Social Change and Globalization in the Americas (2001) editors
Anna L. Peterson, Manuel A. Vasquez and Philip J. Williams write
a description of what the photographs from my project in El
Salvador might look like: "Christianity wears many faces
in Latin America . . . : Pentecostal preachers in central plazas
and black robed priests in cavernous cathedrals, peasants leading
"celebrations of the world," and teenagers singing
rock-and-roll anthems to Christ." The work asserts that
among this diversity certain themes are evident in Latin America:
" . . . religion is changing but not disappearing . . .
religion has become more central to struggles around collective
and individual identity and to the rearticulation of damaged
civil societies . . . it has also provided additional resources
that help people manage severe crises in personal identity in
family stability, in neighborhood well-being, and in national
civic life . . As these pressures are felt in everyday life,
people often turn to an increasingly diverse religious sphere."
I propose visual exploration and documentation of these themes.
An important junction
of religion and politics came about with the liberation theology
movement. Liberation theology is a philosophy of social change
that began in Latin America in the 1960's as a transformation
of Catholicism. The best-known aspects are progressive reinterpretations
of the Bible and church doctrine and grassroots Christian communities.
Recent literature suggests that due to political changes (the
rise of the capitalist model) El Salvador may be seeing a more
protestant shift. For more on El Salvador and this topic visit
the following useful links:
I would like to use my thesis as the platform to produce an
in-depth documentary photography project on the intrinsic relationship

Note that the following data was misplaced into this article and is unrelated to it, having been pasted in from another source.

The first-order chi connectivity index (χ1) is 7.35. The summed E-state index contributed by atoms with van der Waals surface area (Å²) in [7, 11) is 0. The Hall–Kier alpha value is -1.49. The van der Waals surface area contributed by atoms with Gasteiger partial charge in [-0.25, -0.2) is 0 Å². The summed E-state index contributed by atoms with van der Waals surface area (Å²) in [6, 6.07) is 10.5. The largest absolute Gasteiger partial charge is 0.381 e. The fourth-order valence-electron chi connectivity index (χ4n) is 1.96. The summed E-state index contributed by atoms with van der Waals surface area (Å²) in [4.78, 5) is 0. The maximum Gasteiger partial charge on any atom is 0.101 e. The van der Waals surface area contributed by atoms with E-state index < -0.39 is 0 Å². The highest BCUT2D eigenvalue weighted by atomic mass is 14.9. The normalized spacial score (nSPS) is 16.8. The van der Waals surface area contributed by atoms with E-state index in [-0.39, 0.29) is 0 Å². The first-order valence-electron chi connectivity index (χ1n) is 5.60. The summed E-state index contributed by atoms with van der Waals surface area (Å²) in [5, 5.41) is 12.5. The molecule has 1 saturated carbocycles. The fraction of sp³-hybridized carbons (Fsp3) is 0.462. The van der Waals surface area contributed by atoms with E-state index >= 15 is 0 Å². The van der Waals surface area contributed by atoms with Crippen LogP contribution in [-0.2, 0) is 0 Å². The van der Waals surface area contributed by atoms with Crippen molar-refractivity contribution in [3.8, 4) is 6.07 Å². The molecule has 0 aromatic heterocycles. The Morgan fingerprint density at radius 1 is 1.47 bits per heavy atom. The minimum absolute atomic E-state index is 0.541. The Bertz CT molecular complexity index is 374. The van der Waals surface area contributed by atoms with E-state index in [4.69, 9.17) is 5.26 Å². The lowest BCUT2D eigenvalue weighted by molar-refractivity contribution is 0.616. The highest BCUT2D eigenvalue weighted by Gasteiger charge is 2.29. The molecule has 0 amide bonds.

between religion, politics and social change in El Salvador.
I will gather photographs, interview subjects and record sound
bytes. With this information I plan to publish a website on
El Salvadoran theology and politics.
I wish to report
on aspects of the cross between theology and politics utilizing
contacted organizations with social justice projects in progress.
As of now I have contacts with several organizations in El Salvador
including Centro de Paz, Las Dignas, and the Universidad Panamerica
Biblioteca Universitara. Upon my arrival I plan to jump immediately
into shooting my first photo-story using the connection I have
made with Edgar Romero, Miguel Villela, Chamba Acosta and other
photographers who are constructing an alternative photography
project called Imágenes Libres. This group, working to
maintain minority history in El Salvador, has graciously offered
to help me get started once I arrive.
I plan to produce
at least six separate (but related) photo-essays on different
aspects of this topic. I plan to show the full range of perspective
on theology and life in the country called "The Savior."
The pictures, text and sound should combine to create a powerful
and telling multimedia presentation. In addition to web publication
I would like to hold an exhibit with text and interactive sound
at The Gallery at the University of Florida and in San Salvador.
The ultimate goal of my project is to document the role in social
development that religion plays in Latin America, specifically
El Salvador. I hypothesize this project will demonstrate the
potential for social justice religion has to offer. In the current
political climate, where religion is so often used as a justification
for violence, it is critical to demonstrate the other side.
I believe these photographs and interviews, displayed as a multimedia
exhibit and published on the web would offer both questions
and answers about religion and social change in El Salvador.